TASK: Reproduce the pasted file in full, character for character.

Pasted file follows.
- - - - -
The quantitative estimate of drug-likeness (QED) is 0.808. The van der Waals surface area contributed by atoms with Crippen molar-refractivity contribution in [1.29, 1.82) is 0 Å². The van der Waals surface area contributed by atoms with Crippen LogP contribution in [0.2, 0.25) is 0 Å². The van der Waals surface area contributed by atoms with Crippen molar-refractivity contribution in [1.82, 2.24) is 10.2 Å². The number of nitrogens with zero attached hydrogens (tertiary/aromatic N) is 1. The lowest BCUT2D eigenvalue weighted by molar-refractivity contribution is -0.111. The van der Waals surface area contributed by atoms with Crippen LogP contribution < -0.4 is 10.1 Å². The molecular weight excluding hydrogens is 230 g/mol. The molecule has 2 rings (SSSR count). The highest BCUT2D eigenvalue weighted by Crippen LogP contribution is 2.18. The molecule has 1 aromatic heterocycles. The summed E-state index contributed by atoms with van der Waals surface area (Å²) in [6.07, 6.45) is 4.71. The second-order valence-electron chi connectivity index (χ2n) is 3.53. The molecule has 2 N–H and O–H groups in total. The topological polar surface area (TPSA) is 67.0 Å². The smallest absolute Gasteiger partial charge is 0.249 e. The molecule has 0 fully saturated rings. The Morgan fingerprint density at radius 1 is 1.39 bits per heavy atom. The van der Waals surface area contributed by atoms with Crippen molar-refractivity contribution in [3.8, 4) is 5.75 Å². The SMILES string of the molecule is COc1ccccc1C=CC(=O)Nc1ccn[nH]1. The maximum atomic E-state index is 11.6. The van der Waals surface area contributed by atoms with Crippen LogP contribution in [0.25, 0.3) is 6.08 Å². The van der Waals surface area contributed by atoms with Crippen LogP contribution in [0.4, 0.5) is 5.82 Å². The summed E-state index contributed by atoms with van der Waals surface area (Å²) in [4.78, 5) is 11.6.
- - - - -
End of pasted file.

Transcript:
The quantitative estimate of drug-likeness (QED) is 0.808. The van der Waals surface area contributed by atoms with Crippen molar-refractivity contribution in [1.29, 1.82) is 0 Å². The van der Waals surface area contributed by atoms with Crippen LogP contribution in [0.2, 0.25) is 0 Å². The van der Waals surface area contributed by atoms with Crippen molar-refractivity contribution in [1.82, 2.24) is 10.2 Å². The number of nitrogens with zero attached hydrogens (tertiary/aromatic N) is 1. The lowest BCUT2D eigenvalue weighted by molar-refractivity contribution is -0.111. The van der Waals surface area contributed by atoms with Crippen LogP contribution < -0.4 is 10.1 Å². The molecular weight excluding hydrogens is 230 g/mol. The molecule has 2 rings (SSSR count). The highest BCUT2D eigenvalue weighted by Crippen LogP contribution is 2.18. The molecule has 1 aromatic heterocycles. The summed E-state index contributed by atoms with van der Waals surface area (Å²) in [6.07, 6.45) is 4.71. The second-order valence-electron chi connectivity index (χ2n) is 3.53. The molecule has 2 N–H and O–H groups in total. The topological polar surface area (TPSA) is 67.0 Å². The smallest absolute Gasteiger partial charge is 0.249 e. The molecule has 0 fully saturated rings. The Morgan fingerprint density at radius 1 is 1.39 bits per heavy atom. The van der Waals surface area contributed by atoms with Crippen molar-refractivity contribution in [3.8, 4) is 5.75 Å². The SMILES string of the molecule is COc1ccccc1C=CC(=O)Nc1ccn[nH]1. The maximum atomic E-state index is 11.6. The van der Waals surface area contributed by atoms with Crippen LogP contribution in [0.25, 0.3) is 6.08 Å². The van der Waals surface area contributed by atoms with Crippen LogP contribution in [0.4, 0.5) is 5.82 Å². The summed E-state index contributed by atoms with van der Waals surface area (Å²) in [4.78, 5) is 11.6.